The Condominium Authority Tribunal ("CAT") has released some instructive decisions in the late summer/early fall of 2019 to further clarify records request matters and the CAT's own procedures.

Management Reports

In the case of Smith v. MTCC 773, Mr. Smith (a former director of the condo) sought copies of the Management Reports which MTCC 773's property manager prepared for its Board of Directors; he wanted to see "what management recommended...that was not acted upon". The CAT reviewed the arguments made and concluded that the management reports themselves were "drafts or notes" and not records of the condo except for the parts of the reports which were incorporated into the minuted decisions of the Board and became part of the minutes of the Board meetings. The CAT has reaffirmed the "drafts or notes" status of management reports but the CAT member commented that "It may be helpful going forward, for the Board to append or fully include the agenda and other items approved by the Board, as segments in the Board minutes."

Business of a Board and "Informal Meetings"

Mr. Smith had sought notes of any "informal meetings" which the directors had held and which meeting notes were referred to in later Board minutes. The Board had resolved, in meeting minutes, to keep these notes in the condo's minute book. The condo's witness (a director) testified that all decisions were made at properly called and held Board meetings, that no decisions were made during informal meetings, and the condo's lawyer argued that there was "no obligation to maintain minutes of personal conversations between Board members or staff...outside the owner's meetings and board meetings" and that any notes were personal notes of the individual directors and not records of the condo. The CAT reviewed the evidence and arguments and found, that since the Board had resolved to incorporate the notes into the minutes of the Board, the notes referred to in the Board resolutions were kept as records and must be produced. However, the CAT stated that, generally, notes are not a record.

In light for the decision on both Board notes and management reports, Boards must pay careful attention to what they have formally resolved to keep as a record and must be ready to produce any document that they have formally treated as a record. The CAT also affirmed (and reminded every condo) that the business of a Board of Directors can only be done in accordance with section 32 of the Condominium Act, 1998, at a properly called meeting where a quorum of the Board is present.

Redacting Board Minutes

Mr. Smith also sought copies of the condo's in-camera Board minutes, the minutes which address the "exempt" business described in subsection 55(4) of the Act, including matters dealing with specific units and owners.

The condo argued that due to how small the condo is (42 units) and because Mr. Smith had a detailed knowledge of the happenings at the condo, redacting only names and unit numbers from the in-camera minutes would not be sufficient to protect the privacy expectations that unit owners. The CAT agreed with the assertion on the basis of the evidence, declined to order production of any in-camera minutes (redacted or otherwise), and stated that the way to protect unit owner privacy expectations was simply to withhold, in whole, the in-camera minutes.

This would suggest that Boards must now consider what any redacted minutes they provide to a records requestor may reveal and Boards may wish to consider withholding the complete in-camera minutes if they have similar concerns as in the Smith case. Finally, always remember that a unit owner must be given minutes which deal with them and/or their unit (subsection 55(5) of the Act).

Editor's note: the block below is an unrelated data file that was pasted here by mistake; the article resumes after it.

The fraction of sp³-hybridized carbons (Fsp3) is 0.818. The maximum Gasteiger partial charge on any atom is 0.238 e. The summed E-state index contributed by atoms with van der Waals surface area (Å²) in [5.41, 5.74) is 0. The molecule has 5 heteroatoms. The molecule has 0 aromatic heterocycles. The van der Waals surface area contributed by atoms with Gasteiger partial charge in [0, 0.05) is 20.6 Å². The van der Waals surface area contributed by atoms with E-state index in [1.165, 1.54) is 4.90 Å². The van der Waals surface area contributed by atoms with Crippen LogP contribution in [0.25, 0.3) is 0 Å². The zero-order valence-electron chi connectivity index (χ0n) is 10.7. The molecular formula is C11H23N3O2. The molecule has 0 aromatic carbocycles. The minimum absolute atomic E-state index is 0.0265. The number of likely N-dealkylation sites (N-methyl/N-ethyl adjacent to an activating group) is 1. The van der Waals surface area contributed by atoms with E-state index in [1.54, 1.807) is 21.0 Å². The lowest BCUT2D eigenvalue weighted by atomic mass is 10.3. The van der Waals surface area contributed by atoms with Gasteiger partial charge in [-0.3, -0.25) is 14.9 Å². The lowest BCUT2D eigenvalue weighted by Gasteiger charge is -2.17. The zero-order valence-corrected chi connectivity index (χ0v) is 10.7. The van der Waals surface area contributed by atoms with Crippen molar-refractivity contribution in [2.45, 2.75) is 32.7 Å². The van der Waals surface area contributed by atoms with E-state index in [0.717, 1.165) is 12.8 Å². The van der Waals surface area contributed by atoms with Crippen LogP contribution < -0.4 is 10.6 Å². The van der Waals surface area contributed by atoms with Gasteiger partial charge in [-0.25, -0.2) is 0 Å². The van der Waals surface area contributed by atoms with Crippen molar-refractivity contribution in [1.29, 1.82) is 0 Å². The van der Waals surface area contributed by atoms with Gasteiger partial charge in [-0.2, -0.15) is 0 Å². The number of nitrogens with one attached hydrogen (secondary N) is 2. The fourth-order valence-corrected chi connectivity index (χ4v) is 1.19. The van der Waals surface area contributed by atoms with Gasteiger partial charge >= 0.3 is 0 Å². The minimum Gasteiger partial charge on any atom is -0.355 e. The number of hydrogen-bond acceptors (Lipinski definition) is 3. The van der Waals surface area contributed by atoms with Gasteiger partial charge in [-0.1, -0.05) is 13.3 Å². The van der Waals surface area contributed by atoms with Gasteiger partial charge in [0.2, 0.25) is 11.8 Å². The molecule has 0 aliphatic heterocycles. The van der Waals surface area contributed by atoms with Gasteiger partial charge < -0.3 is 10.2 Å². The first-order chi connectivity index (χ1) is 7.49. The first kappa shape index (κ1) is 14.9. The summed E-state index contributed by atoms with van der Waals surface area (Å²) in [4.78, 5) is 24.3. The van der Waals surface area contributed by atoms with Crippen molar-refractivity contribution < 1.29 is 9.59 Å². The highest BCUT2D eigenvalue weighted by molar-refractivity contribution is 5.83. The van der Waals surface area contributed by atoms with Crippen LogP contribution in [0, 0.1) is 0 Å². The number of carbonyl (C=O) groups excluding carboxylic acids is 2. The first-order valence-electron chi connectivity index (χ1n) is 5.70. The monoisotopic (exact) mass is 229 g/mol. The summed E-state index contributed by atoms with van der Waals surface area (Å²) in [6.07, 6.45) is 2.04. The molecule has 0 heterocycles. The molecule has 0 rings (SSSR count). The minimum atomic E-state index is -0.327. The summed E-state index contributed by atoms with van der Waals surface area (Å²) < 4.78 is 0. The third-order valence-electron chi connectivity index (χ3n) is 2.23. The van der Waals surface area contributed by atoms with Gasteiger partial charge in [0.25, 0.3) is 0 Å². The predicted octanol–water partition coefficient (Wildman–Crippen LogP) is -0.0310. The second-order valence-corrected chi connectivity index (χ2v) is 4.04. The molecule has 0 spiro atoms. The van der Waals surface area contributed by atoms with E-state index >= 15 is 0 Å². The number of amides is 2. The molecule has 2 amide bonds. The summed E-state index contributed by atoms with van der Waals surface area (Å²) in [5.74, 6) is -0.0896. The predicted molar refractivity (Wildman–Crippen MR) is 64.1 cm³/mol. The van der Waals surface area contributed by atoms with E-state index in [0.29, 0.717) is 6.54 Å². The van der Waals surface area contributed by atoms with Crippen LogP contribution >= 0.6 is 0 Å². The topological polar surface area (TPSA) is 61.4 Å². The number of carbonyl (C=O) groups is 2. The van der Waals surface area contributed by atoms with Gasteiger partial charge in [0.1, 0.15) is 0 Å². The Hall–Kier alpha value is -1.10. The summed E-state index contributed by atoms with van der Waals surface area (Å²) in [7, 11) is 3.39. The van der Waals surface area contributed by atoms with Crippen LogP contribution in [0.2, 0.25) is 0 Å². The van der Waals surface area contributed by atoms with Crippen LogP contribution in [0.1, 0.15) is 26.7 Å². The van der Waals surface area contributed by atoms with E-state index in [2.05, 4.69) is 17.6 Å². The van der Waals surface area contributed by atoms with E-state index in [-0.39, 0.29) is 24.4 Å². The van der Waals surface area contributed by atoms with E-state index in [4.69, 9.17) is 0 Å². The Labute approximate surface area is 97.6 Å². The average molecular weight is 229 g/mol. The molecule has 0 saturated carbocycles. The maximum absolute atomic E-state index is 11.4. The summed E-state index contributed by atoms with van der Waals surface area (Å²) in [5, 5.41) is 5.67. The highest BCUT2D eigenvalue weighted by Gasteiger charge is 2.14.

Legal Costs If you have been following the CAT, you know that parties will not be awarded their legal costs except in the rarest of circumstances. This is because the CAT's Rule 33.1 requires "exceptional circumstances" before it will award legal costs. In the Bossio v. MTCC 965 case the CAT defined "exceptional reasons" as evidence that a party "had been grossly unreasonable, or had taken positions that unduly complicated or had acted in bad faith or with malice, or took some other step beyond being unsuccessful and unreasonable." While the CAT defined these "exceptional circumstances" it had not yet found that they existed and had not awarded any legal costs.

This changed in August of 2019 as the CAT has found exceptional circumstances in the 1507451 Ontario Ltd. v. YRSCC 1302 case. The unit owner applied to the CAT to enforce the terms of Settlement Agreement (which it had reached with the condo during an earlier CAT phase) on the basis that the condo had breached the terms of the agreement.

The CAT awarded the Applicant its legal costs ($5,600.00) as: 1) the Settlement Agreement between the parties required the condo to pay the unit owner's legal costs; and 2) breaching a Settlement Agreement is an exceptional circumstance for the purpose of Rules 32.1 and 33.1. What this means for condos, be cautious when agreeing to pay unit owner any legal costs in any Settlement Agreement and always follow any Settlement Agreements!

In the Smith case, the CAT declined to award Smith the "legal" costs he sought (approximately $67,000 for his time at $400/hour) as there was "no basis" for Mr. Smith to "have any expectation of compensation at the level he is claiming" as 1) he was not a legal representative; and 2) there were not "exceptional circumstances" in this case as both parties were responsive to the CAT process. The CAT also termed his submission "excessive and unsupportable".

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